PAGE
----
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Features

Marmalade sandwich in Queen’s handbag!

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In this period of national mourning, it may seem frivolous to comment on the late Queen’s handbag. After seven decades of selfless service to the nation, fashion is but a footnote to Her Majesty’s glorious reign.And yet her style is something that helped to create the powerful majestic image of Queen Elizabeth II, and which made her instantly recognisable worldwide. A key part of that image, and a constant presence in her working life, was her black Launer handbag.

Launer London was Her Majesty’s handbag maker for more than 50 years and has held the Royal Warrant since 1968. Launer bags are formal and structured, and proved to be the ideal regal accessory for public engagements. Its first royal patronage came from HM Queen Elizabeth the Queen Mother in the 1950s. Where others might have bought the latest ‘It’ bag, Queen Elizabeth exercised characteristic restraint with her handbags throughout her life, focusing on quality over quantity in her loyalty to Launer.

Her Majesty was known for her love of colour in her working wardrobe, wearing rainbow brights in order to be better seen by the public, but her accessories were always muted. Black mostly, sometimes beige or white in summer, gold or silver in the evening: neutrals that matched with every colour, allowing her to dress with ease. The timeless style of her trusty Traviata top-handle bag suited the Queen’s no-nonsense nature and symbolised her steadfast reign. The late Baroness Thatcher shared the Queen’s love of a strong top handle from classic British labels such as Launer and Asprey. These bags helped promote a look of someone in control. Like Queen Elizabeth, Thatcher’s handbags were such a part of her identity that they have earned their own special place in history and have been described as the former PM’s ‘secret weapon’. One such bag has been exhibited at the V&A alongside Sir Winston Churchill’s red despatch box. Both are artefacts of cultural and historic importance.

It has been said that there was another purpose to the Queen’s handbag on public engagements, namely that she used it as a secret signalling device. According to royal historian Hugo Vickers, Her Majesty would switch the bag from her left arm to her right to signal for an aide to come to her rescue if she tired of the conversation in which she was engaged. If she placed the bag on the table, this was a sign that she wanted to leave. Ever-practical, HM needed a bag that focused on functionality over fashion, choosing styles with slightly longer top handles that comfortably looped over the monarch’s arm, freeing her hands to accept bouquets and greet the public. Even in her final photograph, meeting her 15th prime minister in her sitting room at Balmoral Castle, just two days before her death last week, the Queen’s handbag can be seen on her left arm. Perhaps at this stage it was part armour, part comfort blanket.Even at the age of 96, Queen Elizabeth II did not lose her ability to surprise. She delighted the public by taking tea with Paddington Bear at her Platinum Jubilee celebrations and finally revealed what she keeps in her handbag: a marmalade sandwich, ‘for later’.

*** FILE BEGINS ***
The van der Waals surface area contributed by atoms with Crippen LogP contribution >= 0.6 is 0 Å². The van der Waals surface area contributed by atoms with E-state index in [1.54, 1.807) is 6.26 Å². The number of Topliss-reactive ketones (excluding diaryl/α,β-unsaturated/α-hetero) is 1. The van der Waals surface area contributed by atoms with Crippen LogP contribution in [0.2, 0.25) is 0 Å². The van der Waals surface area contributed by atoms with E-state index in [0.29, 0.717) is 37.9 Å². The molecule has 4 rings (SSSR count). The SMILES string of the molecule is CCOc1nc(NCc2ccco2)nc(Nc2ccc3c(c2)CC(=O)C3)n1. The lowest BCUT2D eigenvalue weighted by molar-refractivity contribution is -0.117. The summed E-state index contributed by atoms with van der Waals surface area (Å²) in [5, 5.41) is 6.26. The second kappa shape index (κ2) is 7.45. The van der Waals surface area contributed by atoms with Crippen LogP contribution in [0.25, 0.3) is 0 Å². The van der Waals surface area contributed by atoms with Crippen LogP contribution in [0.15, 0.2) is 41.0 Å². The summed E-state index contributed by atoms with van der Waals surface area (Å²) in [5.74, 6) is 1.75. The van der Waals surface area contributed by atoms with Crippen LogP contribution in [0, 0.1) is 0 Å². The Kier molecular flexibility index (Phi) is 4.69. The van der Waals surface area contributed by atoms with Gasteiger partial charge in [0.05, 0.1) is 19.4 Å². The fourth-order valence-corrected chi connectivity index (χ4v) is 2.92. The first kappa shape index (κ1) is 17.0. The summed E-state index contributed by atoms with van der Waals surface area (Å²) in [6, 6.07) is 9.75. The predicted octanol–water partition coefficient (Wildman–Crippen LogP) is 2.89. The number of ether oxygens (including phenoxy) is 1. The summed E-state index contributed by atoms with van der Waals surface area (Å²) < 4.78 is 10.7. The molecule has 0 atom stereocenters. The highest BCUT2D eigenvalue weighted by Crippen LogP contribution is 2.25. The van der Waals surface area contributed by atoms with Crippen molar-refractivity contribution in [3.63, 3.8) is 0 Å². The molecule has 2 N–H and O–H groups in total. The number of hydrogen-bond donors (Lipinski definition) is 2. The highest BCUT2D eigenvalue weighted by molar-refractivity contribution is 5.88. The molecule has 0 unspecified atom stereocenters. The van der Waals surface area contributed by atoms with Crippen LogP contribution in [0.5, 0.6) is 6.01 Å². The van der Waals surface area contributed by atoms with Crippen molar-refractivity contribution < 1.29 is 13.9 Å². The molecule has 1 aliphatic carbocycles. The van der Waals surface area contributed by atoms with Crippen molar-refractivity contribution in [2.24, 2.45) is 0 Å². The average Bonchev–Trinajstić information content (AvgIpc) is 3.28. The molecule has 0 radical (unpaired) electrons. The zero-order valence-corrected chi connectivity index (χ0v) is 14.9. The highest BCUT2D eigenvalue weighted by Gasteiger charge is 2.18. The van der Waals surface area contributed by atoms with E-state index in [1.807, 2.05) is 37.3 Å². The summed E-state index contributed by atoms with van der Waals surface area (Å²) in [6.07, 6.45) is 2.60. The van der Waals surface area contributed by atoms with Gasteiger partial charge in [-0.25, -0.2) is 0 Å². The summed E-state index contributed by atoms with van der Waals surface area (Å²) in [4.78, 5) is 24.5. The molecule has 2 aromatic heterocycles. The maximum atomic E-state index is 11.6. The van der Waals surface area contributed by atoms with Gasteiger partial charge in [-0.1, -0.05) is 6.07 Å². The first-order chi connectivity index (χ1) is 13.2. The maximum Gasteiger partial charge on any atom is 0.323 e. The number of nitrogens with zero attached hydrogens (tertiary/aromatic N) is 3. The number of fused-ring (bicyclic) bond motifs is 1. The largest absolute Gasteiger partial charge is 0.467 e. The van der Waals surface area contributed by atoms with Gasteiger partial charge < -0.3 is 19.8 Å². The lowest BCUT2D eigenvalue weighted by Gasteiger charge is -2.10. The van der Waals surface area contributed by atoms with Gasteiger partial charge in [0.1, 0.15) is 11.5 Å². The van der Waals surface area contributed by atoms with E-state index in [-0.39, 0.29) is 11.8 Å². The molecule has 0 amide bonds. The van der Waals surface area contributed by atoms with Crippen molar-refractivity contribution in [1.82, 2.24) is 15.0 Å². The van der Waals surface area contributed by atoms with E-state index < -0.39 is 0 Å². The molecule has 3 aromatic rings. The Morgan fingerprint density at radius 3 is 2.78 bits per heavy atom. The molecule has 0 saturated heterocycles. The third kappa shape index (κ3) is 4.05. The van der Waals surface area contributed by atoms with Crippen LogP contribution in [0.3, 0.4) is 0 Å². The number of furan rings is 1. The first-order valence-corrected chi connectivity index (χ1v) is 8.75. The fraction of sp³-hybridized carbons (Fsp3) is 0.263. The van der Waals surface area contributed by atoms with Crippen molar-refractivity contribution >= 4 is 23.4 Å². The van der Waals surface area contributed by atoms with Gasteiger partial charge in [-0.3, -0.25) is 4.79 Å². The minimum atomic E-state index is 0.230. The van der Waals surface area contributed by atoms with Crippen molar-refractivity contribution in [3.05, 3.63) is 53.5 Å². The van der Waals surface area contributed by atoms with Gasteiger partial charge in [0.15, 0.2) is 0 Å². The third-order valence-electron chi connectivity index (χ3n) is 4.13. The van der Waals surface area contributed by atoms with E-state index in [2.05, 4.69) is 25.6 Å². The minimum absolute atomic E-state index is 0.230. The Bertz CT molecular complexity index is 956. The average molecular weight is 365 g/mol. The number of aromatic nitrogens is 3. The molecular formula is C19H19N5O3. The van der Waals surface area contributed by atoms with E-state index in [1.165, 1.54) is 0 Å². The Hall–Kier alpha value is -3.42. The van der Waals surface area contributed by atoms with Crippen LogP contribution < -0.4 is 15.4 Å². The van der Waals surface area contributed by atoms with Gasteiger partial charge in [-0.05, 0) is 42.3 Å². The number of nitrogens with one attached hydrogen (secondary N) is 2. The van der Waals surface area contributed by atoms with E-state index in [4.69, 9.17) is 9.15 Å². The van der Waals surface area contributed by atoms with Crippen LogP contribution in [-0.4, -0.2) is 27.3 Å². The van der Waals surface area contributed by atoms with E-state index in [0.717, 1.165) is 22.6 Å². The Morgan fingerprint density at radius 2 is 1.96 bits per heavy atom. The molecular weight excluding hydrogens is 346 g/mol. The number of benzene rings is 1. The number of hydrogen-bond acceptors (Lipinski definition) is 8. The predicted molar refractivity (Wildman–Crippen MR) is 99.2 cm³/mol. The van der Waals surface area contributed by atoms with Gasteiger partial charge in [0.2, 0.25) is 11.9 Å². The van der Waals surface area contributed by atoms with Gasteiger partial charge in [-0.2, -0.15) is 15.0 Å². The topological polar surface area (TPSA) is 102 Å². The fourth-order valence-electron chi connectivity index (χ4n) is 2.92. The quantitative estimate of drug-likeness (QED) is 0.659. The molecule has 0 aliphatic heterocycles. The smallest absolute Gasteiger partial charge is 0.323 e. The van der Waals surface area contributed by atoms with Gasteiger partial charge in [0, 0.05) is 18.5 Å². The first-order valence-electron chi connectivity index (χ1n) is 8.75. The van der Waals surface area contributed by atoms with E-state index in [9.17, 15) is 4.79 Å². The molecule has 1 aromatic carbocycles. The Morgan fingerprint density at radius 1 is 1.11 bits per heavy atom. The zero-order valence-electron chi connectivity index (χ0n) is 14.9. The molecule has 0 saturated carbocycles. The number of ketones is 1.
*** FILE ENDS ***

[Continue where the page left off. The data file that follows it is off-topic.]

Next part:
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Cinnamon Grand, Colombo welcomes You to the SEQUEL

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The next best thing in Colombo!

What would you get if you took the decadence of yesterday and paired it with the flavours of right now? Something bold and jazzy or rich and snazzy. Something we’d like to call the next best thing. All this and more at Cinnamon City Hotels to the SEQUEL at Cinnamon Grand, Colombo said a press release.

The release said the SEQUEL is where the old meets new, where charm meets sophistication and having a good time gets a new meaning. Colombo’s latest speakeasy cocktail bar is ready to welcome the discerning guest that is looking for that perfectly curated night.

“The SEQUEL will be a novel addition to Colombo’s nightlife catered to enthralling guests with our performances and showmanship,” said Kamal Munasinghe, Area Vice-President, Cinnamon City Hotels.

What do we mean when we say performance? It means that every little detail is tailored to those who appreciate elegance, and a bespoke experience like no other. Think walking into a vintage space accompanied by the sounds of Sinatra and Fitzgerald inviting you to do it your way or for once in your life. Think of the soul-searching and eclectic mix of Winehouse classics that you can drown your sorrows in.